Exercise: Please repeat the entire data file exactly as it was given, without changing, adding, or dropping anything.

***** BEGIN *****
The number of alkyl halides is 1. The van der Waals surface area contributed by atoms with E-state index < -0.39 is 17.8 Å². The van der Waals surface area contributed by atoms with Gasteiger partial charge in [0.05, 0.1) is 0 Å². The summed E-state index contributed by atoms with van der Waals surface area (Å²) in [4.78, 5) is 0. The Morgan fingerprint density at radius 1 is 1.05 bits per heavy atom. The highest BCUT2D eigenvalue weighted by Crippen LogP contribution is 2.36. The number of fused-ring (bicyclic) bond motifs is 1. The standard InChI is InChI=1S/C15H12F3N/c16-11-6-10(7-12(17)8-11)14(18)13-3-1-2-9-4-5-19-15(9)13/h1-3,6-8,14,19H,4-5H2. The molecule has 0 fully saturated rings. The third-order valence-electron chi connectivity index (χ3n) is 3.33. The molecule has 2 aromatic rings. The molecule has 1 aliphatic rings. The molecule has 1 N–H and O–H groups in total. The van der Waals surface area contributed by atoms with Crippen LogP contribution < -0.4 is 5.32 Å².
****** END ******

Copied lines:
The number of alkyl halides is 1. The van der Waals surface area contributed by atoms with E-state index < -0.39 is 17.8 Å². The van der Waals surface area contributed by atoms with Gasteiger partial charge in [0.05, 0.1) is 0 Å². The summed E-state index contributed by atoms with van der Waals surface area (Å²) in [4.78, 5) is 0. The Morgan fingerprint density at radius 1 is 1.05 bits per heavy atom. The highest BCUT2D eigenvalue weighted by Crippen LogP contribution is 2.36. The number of fused-ring (bicyclic) bond motifs is 1. The standard InChI is InChI=1S/C15H12F3N/c16-11-6-10(7-12(17)8-11)14(18)13-3-1-2-9-4-5-19-15(9)13/h1-3,6-8,14,19H,4-5H2. The molecule has 0 fully saturated rings. The third-order valence-electron chi connectivity index (χ3n) is 3.33. The molecule has 2 aromatic rings. The molecule has 1 aliphatic rings. The molecule has 1 N–H and O–H groups in total. The van der Waals surface area contributed by atoms with Crippen LogP contribution < -0.4 is 5.32 Å².